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Chartis Specialty Insurance Co. v. American Contractors Insurance Co.

United States District Court, D. Oregon, Portland Division

April 29, 2014

CHARTIS SPECIALTY INSURANCE COMPANY f/k/a American International Specialty Lines Insurance Company, Plaintiff,

Matthew J. Fink (pro hac vice), Charles A. Hafner (pro hac vice), Nicolaides Fink Thorpe, Michaelides Sullivan, LLP, 71 S. Wacker Drive, Suite 4400, Chicago, IL 60625, Christopher J. Nye, Reed McClure, Two Union Square, 601 Union Street, Suite 1500, Seattle, WA 98101-1363, Attorneys for Plaintiff.

Michael E. Farnell, Parson Farnell & Grein, LLP, 1030 SW Morrison Street, Portland, Oregon 97205, Patrick J. Wielinski, Cokions, Bosien & Young, 105 Decker Court, Suite 800, Irving, Texas 75062, Attorneys for Defendants.


GARR M. KING, District Judge.

This is an insurance coverage dispute in which I allowed Hoffman Corporation and Hoffman Construction Company of Oregon (collectively, "Hoffman") to intervene as a defendant. Before the court is Chartis Specialty's 12(b)(1) and 12(b)(6) Motion to Dismiss Hoffman's Counterclaims [36].


Plaintiff Chartis Specialty Insurance Company issued a commercial umbrella liability insurance policy to Hoffman and a group of developers of a mixed-use, multi-unit condominium complex, the Meriwether Condominiums ("Developers"). Defendant American Contractors Insurance Company Risk Retention Group ("ACIC") issued a commercial general liability policy to Hoffman and the developers for the same project.

The Meriwether Condominium Owners Association ("Association") sued the Developers for building defects. ACIC undertook defense of the case. Chartis and ACIC disagreed on whether more than one occurrence took place; the ACIC policy has a $2 million each occurrence limit of liability and a $4 million aggregate limit of liability, inclusive of retentions owed. To settle the underlying case, ACIC paid $1.8 million and Chartis paid $1.6 million, subject to a reservation of rights. Chartis then filed the federal case to determine the number of occurrences and, if successful in proving multiple occurrences took place, obtain a refund of the amount it paid in settlement.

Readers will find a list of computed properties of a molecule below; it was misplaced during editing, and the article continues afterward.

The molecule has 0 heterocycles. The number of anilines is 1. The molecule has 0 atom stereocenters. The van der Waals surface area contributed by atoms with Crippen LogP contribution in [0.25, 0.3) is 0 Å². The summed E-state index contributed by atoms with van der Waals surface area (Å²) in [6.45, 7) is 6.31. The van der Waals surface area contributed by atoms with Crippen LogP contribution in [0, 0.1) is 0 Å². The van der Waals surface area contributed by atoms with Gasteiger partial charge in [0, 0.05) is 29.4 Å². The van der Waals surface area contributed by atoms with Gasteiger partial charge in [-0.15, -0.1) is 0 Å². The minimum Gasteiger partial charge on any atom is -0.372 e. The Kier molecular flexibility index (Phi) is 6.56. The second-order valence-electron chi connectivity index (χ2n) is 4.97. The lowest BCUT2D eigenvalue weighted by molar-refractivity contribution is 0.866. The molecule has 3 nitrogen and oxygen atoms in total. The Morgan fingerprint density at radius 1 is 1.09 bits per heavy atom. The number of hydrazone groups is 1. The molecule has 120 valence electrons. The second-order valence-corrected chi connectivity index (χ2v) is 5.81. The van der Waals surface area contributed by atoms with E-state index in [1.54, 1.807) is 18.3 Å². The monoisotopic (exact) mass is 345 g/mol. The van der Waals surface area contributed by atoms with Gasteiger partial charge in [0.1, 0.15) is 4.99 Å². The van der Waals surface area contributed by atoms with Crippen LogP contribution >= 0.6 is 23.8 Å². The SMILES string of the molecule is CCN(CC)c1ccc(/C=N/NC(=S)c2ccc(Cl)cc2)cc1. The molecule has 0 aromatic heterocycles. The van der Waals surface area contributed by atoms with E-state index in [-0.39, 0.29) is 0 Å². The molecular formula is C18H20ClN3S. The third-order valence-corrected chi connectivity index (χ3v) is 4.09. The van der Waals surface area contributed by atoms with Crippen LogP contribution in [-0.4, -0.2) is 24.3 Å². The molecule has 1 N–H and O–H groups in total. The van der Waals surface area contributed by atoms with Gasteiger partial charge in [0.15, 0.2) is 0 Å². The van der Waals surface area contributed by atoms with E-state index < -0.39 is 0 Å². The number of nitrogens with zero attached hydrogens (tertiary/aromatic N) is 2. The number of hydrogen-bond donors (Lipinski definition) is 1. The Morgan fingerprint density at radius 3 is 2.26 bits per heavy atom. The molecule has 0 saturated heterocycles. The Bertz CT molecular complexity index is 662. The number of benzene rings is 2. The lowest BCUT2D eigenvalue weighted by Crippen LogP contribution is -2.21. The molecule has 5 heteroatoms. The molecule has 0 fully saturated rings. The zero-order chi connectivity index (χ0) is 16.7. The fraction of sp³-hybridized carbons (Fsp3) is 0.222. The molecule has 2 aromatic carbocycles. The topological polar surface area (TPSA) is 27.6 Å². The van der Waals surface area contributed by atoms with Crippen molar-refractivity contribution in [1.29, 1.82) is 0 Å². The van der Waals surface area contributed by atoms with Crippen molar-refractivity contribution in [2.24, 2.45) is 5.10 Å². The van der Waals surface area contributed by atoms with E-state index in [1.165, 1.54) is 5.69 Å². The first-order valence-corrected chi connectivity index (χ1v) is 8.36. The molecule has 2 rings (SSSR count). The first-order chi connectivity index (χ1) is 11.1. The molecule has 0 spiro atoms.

In its counterclaim, Hoffman alleges the ACIC policy requires payment of a $500, 000 indemnity retention and a $250, 000 allocated loss adjustment expense (primarily defense costs), both on a per occurrence basis. Hoffman is solely responsible for paying these retentions for each occurrence under the ACIC policy.

Hoffman alleges Chartis breached the contract by wrongfully asserting it was not responsible for any portion of the settlement because the claims involved multiple occurrences. Hoffman alleges it was damaged because it is responsible for the payment of an additional $750, 000 in retentions if there were multiple occurrences, as Chartis insisted when negotiating its reservation of rights in the settlement.


To establish standing under Article III of the Constitution, a party must show "(1) injury in fact; (2) causation; and (3) likelihood that the injury will be redressed by a favorable decision." Native Vill. of Kivalina v. ExxonMobil Corp. , 696 F.3d 849, 867 (9th Cir. 2012) (internal quotation omitted), cert. denied, 133 S.Ct. 2390 (2013). When analyzing a motion to dismiss for lack of standing, the court accepts as true all factual allegations in the complaint and draws all reasonable inferences in the nonmoving party's favor. Id.